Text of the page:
As for the honor role rubric, I suggest only academic core subjects be counted (elementary). A C or even D in dance or drama should not exclude a promising academic achiever.

          • Thinly Veiled Anonymity says:

            Fair enough. The experience of your district would be totally relevant anecdotal evidence if we weren’t already talking about middle school, not elementary.

            At any rate, I commend your district for its methodology.

    • Crimson Wife says:

      Every class that I took in H.S. put primary weight onto exam, test, and quiz scores, with homework & class participation being a much smaller role. Not all subjects have academic competitions- those are primarily found in math and science. The only humanities one I can think of at my high school was the Latin exam.

  4. That policy will discourage students some students from trying harder classes than the ones they are currently placed in. Their parents want them on the honor roll and in Honor Society.

  5. Thinly Veiled Anonymity says:

    So let’s say homework is only 20% of the class.

    And let’s say you have a 90% average otherwise.

    That’s 72% from other stuff. If you don’t do your homework — C-minus.

    Homework doesn’t need to be a majority of the grade — not even close! — for it to be what discriminates between “honor roll” students and other students.

    It just needs to be a substantial portion.

    Anyway, the point is this: honor roll isn’t about being smart, or learning, or even putting in a lot of effort. It’s about being a good *student*, which is a very, very loaded term with a crap load of ideological baggage.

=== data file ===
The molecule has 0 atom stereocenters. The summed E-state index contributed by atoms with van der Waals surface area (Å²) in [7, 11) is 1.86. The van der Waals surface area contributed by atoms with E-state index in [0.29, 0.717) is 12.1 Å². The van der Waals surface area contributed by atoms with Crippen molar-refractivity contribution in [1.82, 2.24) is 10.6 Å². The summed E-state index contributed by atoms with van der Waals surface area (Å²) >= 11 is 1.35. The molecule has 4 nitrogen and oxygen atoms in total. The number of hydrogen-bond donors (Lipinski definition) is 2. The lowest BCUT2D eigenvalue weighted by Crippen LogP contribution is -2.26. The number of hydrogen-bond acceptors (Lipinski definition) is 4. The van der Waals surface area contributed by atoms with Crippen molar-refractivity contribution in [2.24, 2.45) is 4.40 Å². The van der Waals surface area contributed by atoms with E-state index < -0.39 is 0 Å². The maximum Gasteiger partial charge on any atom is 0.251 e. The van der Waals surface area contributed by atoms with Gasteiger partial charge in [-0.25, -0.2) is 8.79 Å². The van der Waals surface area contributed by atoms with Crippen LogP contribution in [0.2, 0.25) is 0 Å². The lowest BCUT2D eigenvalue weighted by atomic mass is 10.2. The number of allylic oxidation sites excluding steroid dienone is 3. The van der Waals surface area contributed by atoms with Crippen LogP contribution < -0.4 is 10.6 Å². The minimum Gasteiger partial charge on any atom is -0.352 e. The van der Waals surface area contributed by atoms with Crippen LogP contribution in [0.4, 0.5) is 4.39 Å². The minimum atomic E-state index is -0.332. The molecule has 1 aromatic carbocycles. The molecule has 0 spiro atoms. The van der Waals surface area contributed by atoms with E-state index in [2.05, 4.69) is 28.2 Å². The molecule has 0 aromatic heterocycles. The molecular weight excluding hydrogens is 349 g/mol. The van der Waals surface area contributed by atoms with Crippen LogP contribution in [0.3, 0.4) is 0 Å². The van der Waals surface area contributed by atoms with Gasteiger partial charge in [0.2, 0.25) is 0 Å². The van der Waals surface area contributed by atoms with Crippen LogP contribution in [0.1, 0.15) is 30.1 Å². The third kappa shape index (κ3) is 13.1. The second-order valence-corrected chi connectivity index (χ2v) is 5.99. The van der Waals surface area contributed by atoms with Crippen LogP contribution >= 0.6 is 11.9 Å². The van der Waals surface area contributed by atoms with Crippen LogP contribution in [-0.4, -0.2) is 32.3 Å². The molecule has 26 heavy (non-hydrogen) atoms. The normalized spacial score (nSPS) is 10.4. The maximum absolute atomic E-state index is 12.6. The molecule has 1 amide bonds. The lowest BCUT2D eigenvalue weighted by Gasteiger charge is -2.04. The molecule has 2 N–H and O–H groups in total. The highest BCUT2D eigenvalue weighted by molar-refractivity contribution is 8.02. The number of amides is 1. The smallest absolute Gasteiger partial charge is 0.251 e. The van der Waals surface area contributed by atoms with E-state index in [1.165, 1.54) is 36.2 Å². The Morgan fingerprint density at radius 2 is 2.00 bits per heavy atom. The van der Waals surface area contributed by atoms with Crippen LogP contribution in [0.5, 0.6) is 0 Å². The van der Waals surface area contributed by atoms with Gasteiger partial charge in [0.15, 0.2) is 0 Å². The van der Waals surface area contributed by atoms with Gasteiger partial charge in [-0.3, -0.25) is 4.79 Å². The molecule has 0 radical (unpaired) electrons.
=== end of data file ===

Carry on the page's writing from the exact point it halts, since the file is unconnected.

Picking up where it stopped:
• Crimson Wife says:

      So you are saying that someone who has a high overall GPA in honors track classes should be kept off the honor roll simply for having a low-but-passing grade in a single weak subject?

  6. I don’t have a problem with an honor roll C (some kids are just not balanced in their talents, as long as that ALL grades represent grade-level work and performance. I recently read about a kid with a 4.0 average, but who was working several years below grade level; that’s outright fraud and most unfair to such kids and parents, as well as to those working on grade level.

    Homework seems to account for an increasing fraction of the grade, in too many cases. One of my kids was given a B+ in (real) honors algebra 2, because he hadn’t done much of the homework – even though he had no test or quiz grade below 95. A classmate who had received only one test/quiz grade (C) above Ds-Fs was given an A because all her homework was done(by whom?) and correct. That’s another kind of fraud.

  7. palisadesk says:

    TVA said,”The experience of your district would be totally relevant anecdotal evidence if we weren’t already talking about middle school, not elementary.”

    To clarify, I am talking about K-8. That includes middle school. Middle school is elementary as opposed to secondary. Homework cannot be counted for grades in middle school either.